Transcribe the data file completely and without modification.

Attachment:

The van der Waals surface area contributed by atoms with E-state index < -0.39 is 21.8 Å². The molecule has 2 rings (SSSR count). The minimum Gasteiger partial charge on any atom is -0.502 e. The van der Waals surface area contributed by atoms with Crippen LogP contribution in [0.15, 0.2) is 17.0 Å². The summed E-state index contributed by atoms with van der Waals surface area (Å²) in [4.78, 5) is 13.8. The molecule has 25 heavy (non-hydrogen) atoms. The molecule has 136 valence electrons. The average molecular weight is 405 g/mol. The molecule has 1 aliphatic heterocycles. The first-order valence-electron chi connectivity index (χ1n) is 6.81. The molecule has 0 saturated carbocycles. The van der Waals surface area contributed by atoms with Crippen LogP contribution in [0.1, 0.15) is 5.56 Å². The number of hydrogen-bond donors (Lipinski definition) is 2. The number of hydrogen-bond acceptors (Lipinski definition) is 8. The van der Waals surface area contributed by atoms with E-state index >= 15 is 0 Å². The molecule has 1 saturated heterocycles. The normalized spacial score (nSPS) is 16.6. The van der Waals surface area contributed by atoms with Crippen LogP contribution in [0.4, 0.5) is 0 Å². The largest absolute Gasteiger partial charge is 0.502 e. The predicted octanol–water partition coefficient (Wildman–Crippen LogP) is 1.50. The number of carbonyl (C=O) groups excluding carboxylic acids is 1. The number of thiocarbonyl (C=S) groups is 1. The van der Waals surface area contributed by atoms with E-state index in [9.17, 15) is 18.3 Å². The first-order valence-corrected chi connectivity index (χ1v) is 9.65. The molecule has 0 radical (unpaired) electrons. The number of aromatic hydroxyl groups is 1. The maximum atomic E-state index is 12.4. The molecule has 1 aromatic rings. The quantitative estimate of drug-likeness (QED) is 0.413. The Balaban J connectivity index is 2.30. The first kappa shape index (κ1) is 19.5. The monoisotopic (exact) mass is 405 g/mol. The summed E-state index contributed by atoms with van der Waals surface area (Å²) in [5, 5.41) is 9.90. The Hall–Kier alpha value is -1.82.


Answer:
The van der Waals surface area contributed by atoms with E-state index < -0.39 is 21.8 Å². The molecule has 2 rings (SSSR count). The minimum Gasteiger partial charge on any atom is -0.502 e. The van der Waals surface area contributed by atoms with Crippen LogP contribution in [0.15, 0.2) is 17.0 Å². The summed E-state index contributed by atoms with van der Waals surface area (Å²) in [4.78, 5) is 13.8. The molecule has 25 heavy (non-hydrogen) atoms. The molecule has 136 valence electrons. The average molecular weight is 405 g/mol. The molecule has 1 aliphatic heterocycles. The first-order valence-electron chi connectivity index (χ1n) is 6.81. The molecule has 0 saturated carbocycles. The van der Waals surface area contributed by atoms with Crippen LogP contribution in [0.1, 0.15) is 5.56 Å². The number of hydrogen-bond donors (Lipinski definition) is 2. The number of hydrogen-bond acceptors (Lipinski definition) is 8. The van der Waals surface area contributed by atoms with E-state index >= 15 is 0 Å². The molecule has 1 saturated heterocycles. The normalized spacial score (nSPS) is 16.6. The van der Waals surface area contributed by atoms with Crippen LogP contribution in [0.4, 0.5) is 0 Å². The largest absolute Gasteiger partial charge is 0.502 e. The predicted octanol–water partition coefficient (Wildman–Crippen LogP) is 1.50. The number of carbonyl (C=O) groups excluding carboxylic acids is 1. The number of thiocarbonyl (C=S) groups is 1. The van der Waals surface area contributed by atoms with E-state index in [9.17, 15) is 18.3 Å². The first-order valence-corrected chi connectivity index (χ1v) is 9.65. The molecule has 0 radical (unpaired) electrons. The number of aromatic hydroxyl groups is 1. The maximum atomic E-state index is 12.4. The molecule has 1 aromatic rings. The quantitative estimate of drug-likeness (QED) is 0.413. The Balaban J connectivity index is 2.30. The first kappa shape index (κ1) is 19.5. The monoisotopic (exact) mass is 405 g/mol. The summed E-state index contributed by atoms with van der Waals surface area (Å²) in [5, 5.41) is 9.90. The Hall–Kier alpha value is -1.82.